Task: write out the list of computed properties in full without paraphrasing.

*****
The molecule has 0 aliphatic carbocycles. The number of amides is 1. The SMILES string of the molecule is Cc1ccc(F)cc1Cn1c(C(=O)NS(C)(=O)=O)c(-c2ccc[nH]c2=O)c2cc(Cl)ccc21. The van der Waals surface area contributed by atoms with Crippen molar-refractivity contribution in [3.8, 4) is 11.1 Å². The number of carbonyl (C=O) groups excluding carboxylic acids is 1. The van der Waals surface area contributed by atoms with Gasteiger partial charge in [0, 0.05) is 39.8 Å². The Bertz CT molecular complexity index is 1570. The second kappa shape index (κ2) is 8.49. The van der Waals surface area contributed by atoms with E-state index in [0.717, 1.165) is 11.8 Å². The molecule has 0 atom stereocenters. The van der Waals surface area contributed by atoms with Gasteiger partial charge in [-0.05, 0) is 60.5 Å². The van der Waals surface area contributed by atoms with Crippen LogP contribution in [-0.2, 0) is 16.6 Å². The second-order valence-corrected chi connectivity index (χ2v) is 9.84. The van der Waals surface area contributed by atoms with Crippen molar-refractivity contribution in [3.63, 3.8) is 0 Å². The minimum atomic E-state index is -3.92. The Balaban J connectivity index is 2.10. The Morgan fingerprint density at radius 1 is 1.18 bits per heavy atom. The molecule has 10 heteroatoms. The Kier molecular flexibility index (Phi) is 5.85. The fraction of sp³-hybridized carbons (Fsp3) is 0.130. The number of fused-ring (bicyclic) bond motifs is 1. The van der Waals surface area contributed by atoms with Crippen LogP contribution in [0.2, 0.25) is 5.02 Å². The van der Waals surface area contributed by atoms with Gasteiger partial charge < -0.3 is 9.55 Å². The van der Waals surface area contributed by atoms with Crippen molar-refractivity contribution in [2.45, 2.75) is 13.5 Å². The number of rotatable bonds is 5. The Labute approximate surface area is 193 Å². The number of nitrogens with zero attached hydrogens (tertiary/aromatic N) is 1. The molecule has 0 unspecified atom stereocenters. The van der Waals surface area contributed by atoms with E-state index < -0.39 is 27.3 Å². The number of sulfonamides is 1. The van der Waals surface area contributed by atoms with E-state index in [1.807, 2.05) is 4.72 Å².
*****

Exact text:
The molecule has 0 aliphatic carbocycles. The number of amides is 1. The SMILES string of the molecule is Cc1ccc(F)cc1Cn1c(C(=O)NS(C)(=O)=O)c(-c2ccc[nH]c2=O)c2cc(Cl)ccc21. The van der Waals surface area contributed by atoms with Crippen molar-refractivity contribution in [3.8, 4) is 11.1 Å². The number of carbonyl (C=O) groups excluding carboxylic acids is 1. The van der Waals surface area contributed by atoms with Gasteiger partial charge in [0, 0.05) is 39.8 Å². The Bertz CT molecular complexity index is 1570. The second kappa shape index (κ2) is 8.49. The van der Waals surface area contributed by atoms with E-state index in [0.717, 1.165) is 11.8 Å². The molecule has 0 atom stereocenters. The van der Waals surface area contributed by atoms with Gasteiger partial charge in [-0.05, 0) is 60.5 Å². The van der Waals surface area contributed by atoms with Crippen LogP contribution in [-0.2, 0) is 16.6 Å². The second-order valence-corrected chi connectivity index (χ2v) is 9.84. The van der Waals surface area contributed by atoms with Crippen molar-refractivity contribution in [3.63, 3.8) is 0 Å². The minimum atomic E-state index is -3.92. The Balaban J connectivity index is 2.10. The Morgan fingerprint density at radius 1 is 1.18 bits per heavy atom. The molecule has 10 heteroatoms. The Kier molecular flexibility index (Phi) is 5.85. The fraction of sp³-hybridized carbons (Fsp3) is 0.130. The number of fused-ring (bicyclic) bond motifs is 1. The van der Waals surface area contributed by atoms with Crippen LogP contribution in [0.2, 0.25) is 5.02 Å². The van der Waals surface area contributed by atoms with Gasteiger partial charge < -0.3 is 9.55 Å². The van der Waals surface area contributed by atoms with Crippen molar-refractivity contribution in [2.45, 2.75) is 13.5 Å². The number of rotatable bonds is 5. The Labute approximate surface area is 193 Å². The number of nitrogens with zero attached hydrogens (tertiary/aromatic N) is 1. The molecule has 0 unspecified atom stereocenters. The van der Waals surface area contributed by atoms with E-state index < -0.39 is 27.3 Å². The number of sulfonamides is 1. The van der Waals surface area contributed by atoms with E-state index in [1.807, 2.05) is 4.72 Å².